Yale is fascinated by its most famous overachiever: James Franco. And whatever fascinates Yale fascinates The New York Times, apparently.
An article in today's New York Times zooms in on one of the many gigs Franco is currently pursuing--life as a doctoral student--as seen through the eyes of those lucky enough, or hoping to catch a glimpse of him on campus. The actor/writer/painter etc. may have received some flack for ditching his own Oscar party after a debatably lame performance as the show's host, but his return to New Haven was greeted with open arms from a fawning Yale professoriate. Michael Warner, chairman of Yale’s English department, tells the paper, “we have had experience before with students pursuing parallel degrees. Although the scale of his obligations is something that we’ve never seen before--but who has?” He also says Franco is good at "blending in." And Cokey Cohen, a Yale Daily News columnist admits, "we're all really fascinated and awed. To see someone who has what we all consider to have an ideal life--with a fun, successful career--to be voluntarily doing so much schoolwork all the time is both really admirable and something I can’t even comprehend.”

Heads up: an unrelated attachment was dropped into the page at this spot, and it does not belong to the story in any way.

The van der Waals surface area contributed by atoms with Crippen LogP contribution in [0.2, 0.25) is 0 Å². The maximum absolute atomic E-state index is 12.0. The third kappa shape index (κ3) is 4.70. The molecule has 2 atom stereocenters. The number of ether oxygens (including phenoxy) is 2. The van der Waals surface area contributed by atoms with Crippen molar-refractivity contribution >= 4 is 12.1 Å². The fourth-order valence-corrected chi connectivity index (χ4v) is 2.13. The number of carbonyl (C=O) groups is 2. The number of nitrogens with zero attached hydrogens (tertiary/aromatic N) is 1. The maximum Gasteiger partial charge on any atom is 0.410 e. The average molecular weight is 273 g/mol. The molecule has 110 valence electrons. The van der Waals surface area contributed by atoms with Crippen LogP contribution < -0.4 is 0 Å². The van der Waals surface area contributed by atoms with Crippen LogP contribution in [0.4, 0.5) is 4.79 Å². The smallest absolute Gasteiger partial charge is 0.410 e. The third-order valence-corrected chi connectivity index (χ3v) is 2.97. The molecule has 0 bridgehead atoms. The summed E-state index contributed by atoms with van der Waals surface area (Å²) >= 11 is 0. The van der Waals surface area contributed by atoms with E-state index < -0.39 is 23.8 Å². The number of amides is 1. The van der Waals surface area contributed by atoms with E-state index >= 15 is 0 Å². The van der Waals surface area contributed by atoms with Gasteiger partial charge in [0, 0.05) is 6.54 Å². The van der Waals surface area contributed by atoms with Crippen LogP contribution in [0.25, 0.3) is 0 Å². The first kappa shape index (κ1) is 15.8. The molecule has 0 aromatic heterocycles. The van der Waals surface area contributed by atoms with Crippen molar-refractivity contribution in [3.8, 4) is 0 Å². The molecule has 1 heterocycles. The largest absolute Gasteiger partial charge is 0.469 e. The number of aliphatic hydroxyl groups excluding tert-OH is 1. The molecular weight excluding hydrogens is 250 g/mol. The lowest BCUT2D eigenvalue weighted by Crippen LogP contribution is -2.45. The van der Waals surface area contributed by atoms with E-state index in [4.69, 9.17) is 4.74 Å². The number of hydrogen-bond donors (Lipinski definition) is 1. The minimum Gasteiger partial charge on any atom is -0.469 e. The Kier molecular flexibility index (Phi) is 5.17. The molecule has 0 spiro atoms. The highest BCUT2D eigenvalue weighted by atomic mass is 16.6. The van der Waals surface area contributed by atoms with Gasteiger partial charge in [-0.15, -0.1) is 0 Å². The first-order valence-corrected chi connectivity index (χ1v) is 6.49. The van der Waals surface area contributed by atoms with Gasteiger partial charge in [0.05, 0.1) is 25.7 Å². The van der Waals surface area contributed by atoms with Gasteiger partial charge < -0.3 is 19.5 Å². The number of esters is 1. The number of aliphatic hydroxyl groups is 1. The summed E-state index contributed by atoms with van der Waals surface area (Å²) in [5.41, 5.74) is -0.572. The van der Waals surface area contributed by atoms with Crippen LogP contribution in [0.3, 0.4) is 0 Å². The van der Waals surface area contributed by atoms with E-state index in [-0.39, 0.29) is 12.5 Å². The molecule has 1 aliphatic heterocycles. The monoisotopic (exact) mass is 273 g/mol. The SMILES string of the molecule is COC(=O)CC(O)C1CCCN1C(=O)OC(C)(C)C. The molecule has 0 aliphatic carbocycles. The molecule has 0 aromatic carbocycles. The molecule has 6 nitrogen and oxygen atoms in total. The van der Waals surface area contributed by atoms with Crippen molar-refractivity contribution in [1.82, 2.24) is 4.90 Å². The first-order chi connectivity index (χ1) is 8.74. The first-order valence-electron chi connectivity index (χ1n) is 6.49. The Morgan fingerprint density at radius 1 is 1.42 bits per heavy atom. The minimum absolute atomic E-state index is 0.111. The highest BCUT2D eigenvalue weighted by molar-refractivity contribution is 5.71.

But a quote from one poor undergrad, whose double major in international studies and African studies probably leaves her with scant time for Franco-watching, shows not everyone at the Ivy League school is obsessed with their movie star classmate. "It doesn't make a difference to my experience here," Stacy Diaz tells the Times. "I think it's weird that people are so wrapped up in following his every move." One might say the same about the Times' Ivy League obsession.